If you are new to TryHackMe, I recommend checking out their Tutorial room to see how the platform works and how you can access the target machine(s). I also highly recommend using your own “attack box”, be it a Kali, Parrot, or some other pentesting oriented Linux distro (in the form of a VM), as opposed to the browser based solution TryHackMe provides. I’ve found that the browser based VM is a lot slower, though others seem to have no issues with it. The only thing using your own attack VM entails is connecting it to THM’s network through VPN, but this is incredibly easy as TryHackMe will supply you with your own OpenVPN configuration file and is outlined below.
Types of Challenges
The TryHackMe platform has multiple types of challenges, each potentially having its own requirements for accessing and completing it. You can identify the type of challenge by looking at the icon on the right-hand side of the collapsible bar for that particular challenge:
Challenges using the “server rack” icon include the use of a deployable machine, and are the most common. Pressing the “Start Machine” button will launch a virtual machine that you have two ways of accessing: using THM’s “attack box”, found at the top of your browser window:
Or, you can instead opt to use your own virtual machine connected to the THM network, which is done (on Linux) by clicking your user icon, “Access”, and then “Download My Configuration File”.
Clicking “Save File”
And by running the following command in a terminal (I might suggest you move the download to another folder, such as “Documents”):
Once you see “Initialization Sequence Completed”, you’ll know you’ve successfully connected to THM’s network. Keep this terminal window open (you can minimize it, however). Return to it and press “Ctrl” + “C” twice once you are ready to disconnect.
After you’ve chosen between THM’s attack box or your own virtual machine, you’ll need the IP address of the target machine, which is what was deployed earlier with the green “Start Machine” button. That information can be seen in a banner at the top of your browser window, or in more detail at the top of the page:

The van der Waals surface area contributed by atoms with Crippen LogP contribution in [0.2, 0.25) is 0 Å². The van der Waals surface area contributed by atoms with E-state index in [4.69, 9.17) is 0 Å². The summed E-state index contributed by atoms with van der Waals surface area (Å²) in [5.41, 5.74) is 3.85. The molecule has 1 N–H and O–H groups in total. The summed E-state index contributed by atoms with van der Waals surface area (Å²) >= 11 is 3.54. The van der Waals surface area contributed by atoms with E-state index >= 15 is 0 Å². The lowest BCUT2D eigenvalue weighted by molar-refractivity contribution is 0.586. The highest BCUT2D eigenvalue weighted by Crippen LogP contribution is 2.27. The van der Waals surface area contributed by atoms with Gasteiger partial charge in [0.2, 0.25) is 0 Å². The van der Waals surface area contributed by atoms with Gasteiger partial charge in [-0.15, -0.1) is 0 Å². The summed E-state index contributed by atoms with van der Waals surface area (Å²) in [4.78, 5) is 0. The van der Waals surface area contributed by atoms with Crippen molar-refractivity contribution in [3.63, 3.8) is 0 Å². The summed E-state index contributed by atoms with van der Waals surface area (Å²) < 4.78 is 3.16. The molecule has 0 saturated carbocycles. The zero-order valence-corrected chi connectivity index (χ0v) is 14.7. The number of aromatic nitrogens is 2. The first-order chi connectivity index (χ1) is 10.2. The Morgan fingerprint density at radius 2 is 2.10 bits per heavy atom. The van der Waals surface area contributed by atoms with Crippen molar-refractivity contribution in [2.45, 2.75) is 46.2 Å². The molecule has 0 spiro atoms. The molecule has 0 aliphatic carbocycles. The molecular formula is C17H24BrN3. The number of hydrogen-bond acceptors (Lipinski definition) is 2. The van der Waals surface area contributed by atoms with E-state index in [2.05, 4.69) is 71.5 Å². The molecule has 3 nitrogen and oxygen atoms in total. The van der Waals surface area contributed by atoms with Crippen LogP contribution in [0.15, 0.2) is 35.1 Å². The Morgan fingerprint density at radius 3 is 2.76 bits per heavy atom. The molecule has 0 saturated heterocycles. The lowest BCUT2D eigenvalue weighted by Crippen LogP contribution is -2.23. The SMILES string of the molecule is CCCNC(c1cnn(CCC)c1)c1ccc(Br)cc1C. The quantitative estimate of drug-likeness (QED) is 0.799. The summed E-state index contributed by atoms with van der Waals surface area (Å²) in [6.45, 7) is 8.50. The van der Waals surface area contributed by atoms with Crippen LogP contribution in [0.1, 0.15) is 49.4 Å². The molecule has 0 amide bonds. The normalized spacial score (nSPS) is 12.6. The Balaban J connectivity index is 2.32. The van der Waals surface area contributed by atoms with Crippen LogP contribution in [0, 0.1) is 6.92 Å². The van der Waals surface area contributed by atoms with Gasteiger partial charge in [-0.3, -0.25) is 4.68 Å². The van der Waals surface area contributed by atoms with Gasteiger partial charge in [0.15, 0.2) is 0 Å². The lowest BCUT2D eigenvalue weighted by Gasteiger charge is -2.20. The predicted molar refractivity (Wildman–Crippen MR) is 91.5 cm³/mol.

In many cases you’ll be copying that IP address into your attack box/VM’s browser’s address bar, but in other cases you might be accessing it through SSH, RDP, etc. You’ll notice that you can add time to it if needed, or terminate it if you finish early – opening up more resources for other THM users.
Challenges using the “browser” icon will require interaction with a simulated website that can be accessed by pressing the “View Site” seen after expanding the challenge. These challenges will need to be completed from within your browser, and cannot be accessed through a VPN on your own machine due to the fact that they are not true websites.
Challenges with the “download” icon include files – in many cases packet captures (pcaps) or log files to be parsed through using a specific type of software. Where you would like to do this examining is up to you, but you will not be able to use one of TryHackMe’s machines. For examining something like a .pcap file, you will want to install Wireshark on one of your own computers or VMs.
Challenges without an icon focus on either reading material and answering questions, or will include a link to a publicly accessible website that doesn’t require connection to THM’s network, and therefore can be completed from any computer you choose.
Note: Bold and underlined words/phrases pertain specifically to the challenge questions
TryHackMe; Advent of Cyber 3; Day 10
Day 10 focuses on the use of Nmap to scan hosts on a network and identify their operating systems, open ports, and active services for the purposes of enumeration.
Start off with a basic TCP connect Nmap scan, which will attempt to initiate a scan on well-known ports 1-1000. The syntax for this command is “nmap -sT <target IP>”. This will tell use how many ports are open in that range, the smallest open port number, and the service related to the highest open port number. We’ll follow up that scan with a TCP SYN scan (-sS) which sends a “RST” (reset) packet upon receiving a SYN/ACK packet, bypassing certain firewall and detection measures. After that, we can gauge whether or not we got the same results.
Next, we’ll scan the same target with a version scan that will attempt to detect the version of the services that are discovered. We’ll use the “-sV” switch for this. This should reveal the version number of the web server, Apache.
We can use the link given in the challenge description to visit Apache’s vulnerability changelog for Apache 2.4, finding the CVE number of the vulnerability that 2.4.49 is vulnerable to.
Now we’ll need to scan even the uncommon ports, which we can do by specifying all ports using the “-p-” switch. We’ll identify a new port number with this method. Make sure to still use the “-sT” switch, as this will make the scan a lot quicker.
To find the name of the program listening on that port, we’ll want to again employ the “-sV” switch. Rather then running a version scan on all 65,535 ports, we can specify port 20212 specifically using the syntax pictured below.